Git/GitHub Workflow in 80 seconds
Resources to bridge the command gap shown in the video.
3 min read
This article began with the intention of demonstrating that Git and GitHub are not the same thing.
From Linux to today
Linux has revolutionized using only the command line, as evidenced by the fact that the user interface we have today as a default was only a feature available to administrators a decade ago and scarcely employed.
Mastering the command line is one of the most powerful things you can do.
Set up your Git Terminal
After installing Git
1- Get Git to know you
Run the following commands.
git config --global user.name "FIRST_NAME LAST_NAME"
git config --global user.email "[email protected]"
2- Get Secured (Public Key)
This step varies from repo hoster to another, but it is mostly the same. You must generate a public key from your local terminal and save it to your repository hoster.
Run the following commands.
ssh-keygen -t rsa -b 2048 -C "[email protected]"
Click Enter instantly => Type parraphrase Twice => Done!
Now copy the Pk using this command(windows):
- cat ~/.ssh/id_ed25519.pub | clip
Perfect, GO to your repo hoster and paste the SSH key, along with a descriptive name! For further details, you can consult the excellent GitLab documentation.
Note For an improved algorithm you can run the following commands then copy again.
ssh-keygen -o -f ~/.ssh/id_rsa
ssh-keygen -o -t rsa -b 4096 -C "[email protected]"
I've included a brief video describing the Git/GitHub workflow.
Please read the information provided below to make the most of it.
mkdir <FolderName>: Stands for Make a Directory, create a new folder.
cd <FolderName>: Move to the below folder.
pwd: Where am i? Print the working directory.
ls: What is in the current folder?.
touch <filename>: Create a new file.
What is Git
Git is the most popular version control system. It keeps track of the changes you create to files so you can go back in time if required. It also aids collaborative efforts by enabling various people's changes to be merged into a particular source code.
So What is a Git Repository
It's simply a location where you keep and store your git belongings locally. Allowing the creation of a history over time.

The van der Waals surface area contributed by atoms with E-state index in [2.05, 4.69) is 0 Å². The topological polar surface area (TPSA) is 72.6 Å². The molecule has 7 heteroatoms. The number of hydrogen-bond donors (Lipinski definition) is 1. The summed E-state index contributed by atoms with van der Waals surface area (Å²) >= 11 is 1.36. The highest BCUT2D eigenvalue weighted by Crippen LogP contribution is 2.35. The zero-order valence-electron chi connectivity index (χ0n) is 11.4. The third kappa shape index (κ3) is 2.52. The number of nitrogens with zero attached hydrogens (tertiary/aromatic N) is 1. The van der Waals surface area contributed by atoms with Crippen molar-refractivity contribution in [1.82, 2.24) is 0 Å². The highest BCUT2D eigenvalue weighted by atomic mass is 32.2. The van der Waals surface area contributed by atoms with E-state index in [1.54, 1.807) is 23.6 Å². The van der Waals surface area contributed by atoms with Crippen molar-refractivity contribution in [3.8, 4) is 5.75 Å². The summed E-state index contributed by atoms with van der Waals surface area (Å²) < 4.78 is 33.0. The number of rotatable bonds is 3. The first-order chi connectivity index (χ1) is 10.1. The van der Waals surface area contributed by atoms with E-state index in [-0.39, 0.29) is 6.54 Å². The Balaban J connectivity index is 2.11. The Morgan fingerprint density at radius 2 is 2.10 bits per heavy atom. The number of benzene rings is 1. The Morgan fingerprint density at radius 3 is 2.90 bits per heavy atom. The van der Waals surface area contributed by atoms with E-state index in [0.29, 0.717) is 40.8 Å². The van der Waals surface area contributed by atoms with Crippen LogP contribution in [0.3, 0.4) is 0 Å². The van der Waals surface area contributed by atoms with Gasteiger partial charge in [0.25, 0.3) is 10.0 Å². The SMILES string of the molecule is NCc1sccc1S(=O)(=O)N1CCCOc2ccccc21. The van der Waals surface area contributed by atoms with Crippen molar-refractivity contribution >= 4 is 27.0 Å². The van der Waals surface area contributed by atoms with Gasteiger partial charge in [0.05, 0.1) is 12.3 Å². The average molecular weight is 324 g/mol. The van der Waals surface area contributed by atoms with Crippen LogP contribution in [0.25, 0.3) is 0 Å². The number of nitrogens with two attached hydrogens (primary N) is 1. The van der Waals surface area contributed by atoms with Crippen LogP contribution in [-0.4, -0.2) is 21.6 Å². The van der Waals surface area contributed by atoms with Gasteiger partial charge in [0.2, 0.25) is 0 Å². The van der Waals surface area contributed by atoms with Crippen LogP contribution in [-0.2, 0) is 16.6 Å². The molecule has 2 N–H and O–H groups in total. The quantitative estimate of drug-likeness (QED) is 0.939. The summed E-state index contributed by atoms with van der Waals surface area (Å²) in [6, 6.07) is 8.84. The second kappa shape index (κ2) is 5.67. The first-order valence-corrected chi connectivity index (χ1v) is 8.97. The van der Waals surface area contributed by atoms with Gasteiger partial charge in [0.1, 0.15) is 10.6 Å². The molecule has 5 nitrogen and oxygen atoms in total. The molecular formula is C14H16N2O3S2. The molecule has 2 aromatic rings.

git init: Initizalize your local git repository.
git add <filename>: add the files/changes to the git repository
git add .: Add all of the files and changes in the directory to the git repo
git commit -m "Your amazing message here": Before pushing, commit changes.
git remote add origin <URL from your repository's hosting service>: Connect your local git repository to a remote hosting repository such as github, gitlab, or any other.
git push -u origin <ur branch name>Go ahead and push your great stuff!
Get Started Workflow
- Navigate to the desired directory using
- Once you've arrived, make a project folder with
- Transmit to the new project using
- Create the files you want once you are there by using
code .to edit your work in VS Code, save it, and then return to the terminal
- Create your git repository using
- Add your current files to the git repository
git add .
- It's time to commit your modifications by using the
- Connect your git repository to the external repository
Pushand observe the magic.
Big things happen of a simple start. Get your workflow on, create your inspiration, and show it off.
Bonus, each project should include a README file as a best practice.
Did you find this article valuable?
Support Yahya Abulhaj by becoming a sponsor. Any amount is appreciated!